Frictional pressure losses in pipe are very dependent on pipe diameter (as you imply).

It is also fairly dependent on flow rate. Sometimes bigger is not MUCH better, especially if you are trading off money for time.

Pressure drop estimates for 300' run of plastic pipe:

Diameter GPM Pressure Drop
2" 300 169#
3" 300 24#
4" 300 6#

2" 200 80#
3" 200 11#
4" 200 3#

Those are ballpark estimates for straight pipe only. I hope that is sufficient information for you to start planning your project.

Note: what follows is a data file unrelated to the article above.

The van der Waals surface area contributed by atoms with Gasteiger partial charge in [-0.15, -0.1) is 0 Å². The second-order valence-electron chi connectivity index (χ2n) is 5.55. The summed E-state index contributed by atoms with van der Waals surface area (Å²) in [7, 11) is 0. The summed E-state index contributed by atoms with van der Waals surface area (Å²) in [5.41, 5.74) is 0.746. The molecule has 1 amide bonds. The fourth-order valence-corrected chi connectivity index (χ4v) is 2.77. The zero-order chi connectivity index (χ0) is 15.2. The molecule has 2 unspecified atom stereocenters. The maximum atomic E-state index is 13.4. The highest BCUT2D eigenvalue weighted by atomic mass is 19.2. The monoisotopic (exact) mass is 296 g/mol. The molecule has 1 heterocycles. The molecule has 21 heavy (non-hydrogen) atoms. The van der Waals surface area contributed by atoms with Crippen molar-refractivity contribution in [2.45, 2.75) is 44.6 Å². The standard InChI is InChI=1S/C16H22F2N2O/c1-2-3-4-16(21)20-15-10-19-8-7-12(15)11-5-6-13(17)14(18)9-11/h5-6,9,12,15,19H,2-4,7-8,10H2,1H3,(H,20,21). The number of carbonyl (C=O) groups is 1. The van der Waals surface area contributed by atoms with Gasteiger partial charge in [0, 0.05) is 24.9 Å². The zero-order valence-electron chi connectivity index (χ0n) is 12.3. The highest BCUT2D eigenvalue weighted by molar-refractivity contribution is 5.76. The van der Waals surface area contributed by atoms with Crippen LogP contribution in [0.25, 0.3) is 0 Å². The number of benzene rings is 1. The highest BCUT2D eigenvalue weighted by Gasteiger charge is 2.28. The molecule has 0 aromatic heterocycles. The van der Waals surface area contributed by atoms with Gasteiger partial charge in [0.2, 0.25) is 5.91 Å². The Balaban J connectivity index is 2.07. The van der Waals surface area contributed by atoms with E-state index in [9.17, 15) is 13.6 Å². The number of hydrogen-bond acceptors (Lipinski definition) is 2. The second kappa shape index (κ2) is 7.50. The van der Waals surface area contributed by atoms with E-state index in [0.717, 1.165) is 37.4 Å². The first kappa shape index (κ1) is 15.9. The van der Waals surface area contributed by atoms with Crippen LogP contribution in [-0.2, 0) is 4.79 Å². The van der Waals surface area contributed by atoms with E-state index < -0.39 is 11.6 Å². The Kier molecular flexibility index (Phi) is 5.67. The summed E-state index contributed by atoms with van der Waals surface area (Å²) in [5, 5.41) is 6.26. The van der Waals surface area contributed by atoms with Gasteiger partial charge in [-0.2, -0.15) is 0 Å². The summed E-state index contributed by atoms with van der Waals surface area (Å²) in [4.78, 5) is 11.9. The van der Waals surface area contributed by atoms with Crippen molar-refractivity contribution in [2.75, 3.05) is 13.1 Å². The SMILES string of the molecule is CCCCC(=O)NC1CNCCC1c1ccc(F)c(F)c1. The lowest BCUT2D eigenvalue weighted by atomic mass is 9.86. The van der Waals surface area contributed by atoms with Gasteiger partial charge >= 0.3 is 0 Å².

Those figures are for the frictional pressure losses only. You will have to add in the additional work required from your pump to lift the fluid as required for your elevation changes. (In general, place the pump as low as possible on the suction side to your water source. "Pushing" the water is usually far more efficient on the discharge side, relative to "sucking" the water on the intake side.)

Good luck on your project!